- Sign into Canvas, go to Assignments, Video Argument. In the Submission Details box, click the student name under Assigned Peer Reviews.
- At the top of the self-analysis, you should see the URL for your peer’s video. Copy and paste the URL into your browser and watch the video at least once.
- Read the author’s self-analysis, quickly making any comments through the crocodoc editor that you think will be helpful to the author.
- Spend most of your time responding thoughtfully to the rubric prompts, offering concrete feedback. Click View Rubric to open it, type your feedback into the spaces after the respective descriptors, and be sure to go to the bottom of the rubric and click SAVE very frequently.
- When you are finished responding to the rubric’s prompts, offering very concrete and helpful feedback, click Save at the bottom of the rubric. (If you don’t click Save before you close, you’ll lose your comments.)
To see the feedback left for you on your paper and the rubric evaluation, view the assignment’s submission details.
Video Argument Rubric
|Initial Impressions: Describe your initial impression when watching the video. Did you feel moved? If so, what specifically were you moved to do, believe, or feel? Did you find the look, feel, and music appropriate for the claim and the affective mood of the claim? Do you have any immediate suggestions for how to make the video more effective? Please offer constructive, concrete feedback.
|Photo Credits and References: Are the photos used in the video appropriately credited? Are the sources in the References section appropriate and correctly documented according to APA, MLA, or some other consistent format?
|Claim: What does the author say his or her main claim is in the self-analysis? Do you think the video as a whole makes that claim effectively? If not, what’s off? Please offer substantive, concrete feedback.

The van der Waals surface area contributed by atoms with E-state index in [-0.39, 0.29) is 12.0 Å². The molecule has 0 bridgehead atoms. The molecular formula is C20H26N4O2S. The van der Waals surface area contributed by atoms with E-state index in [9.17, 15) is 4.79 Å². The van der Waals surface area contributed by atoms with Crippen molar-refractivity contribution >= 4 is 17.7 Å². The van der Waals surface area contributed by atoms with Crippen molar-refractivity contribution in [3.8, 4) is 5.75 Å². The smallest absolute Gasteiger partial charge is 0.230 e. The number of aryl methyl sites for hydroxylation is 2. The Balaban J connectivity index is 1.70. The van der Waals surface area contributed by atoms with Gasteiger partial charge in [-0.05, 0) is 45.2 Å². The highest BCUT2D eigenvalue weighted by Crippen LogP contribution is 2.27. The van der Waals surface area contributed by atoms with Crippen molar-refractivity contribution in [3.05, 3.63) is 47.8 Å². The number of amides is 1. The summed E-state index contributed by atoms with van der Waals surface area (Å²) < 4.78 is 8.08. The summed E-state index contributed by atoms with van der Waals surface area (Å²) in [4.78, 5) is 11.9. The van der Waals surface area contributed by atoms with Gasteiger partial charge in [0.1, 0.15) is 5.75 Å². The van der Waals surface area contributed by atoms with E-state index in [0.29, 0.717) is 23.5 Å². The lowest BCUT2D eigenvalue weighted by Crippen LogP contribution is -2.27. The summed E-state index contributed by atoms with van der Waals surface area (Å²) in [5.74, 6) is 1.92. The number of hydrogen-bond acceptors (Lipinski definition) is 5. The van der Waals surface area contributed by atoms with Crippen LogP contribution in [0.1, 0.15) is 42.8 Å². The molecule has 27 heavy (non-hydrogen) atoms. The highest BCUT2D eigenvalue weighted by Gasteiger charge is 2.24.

|Purpose: What does the author say the purpose of the argument is in the self-analysis? Do you think the video achieves that purpose? Did it work for you?
|Images: The images constitute the “evidence” or “proof” of the claim: they are what makes (or breaks) the visual argument. Do each of the images in the video do the persuasive work they are meant to, according to the self-analysis? Does the author’s description of what each image is doing match up with what you’re experiencing? If not, please explain issues explicitly and as concretely as possible. What might work better?
|Writing: Is the video composed effectively in terms of arrangement and style? Arrangement: are the images and text slides arranged in a compelling way, leading the audience in progressive steps toward a conclusion? Style: do the timing, transitions, and music produce the desired effect? If so, what aspects of the arrangement and style do you think work especially well? If not, what needs most work?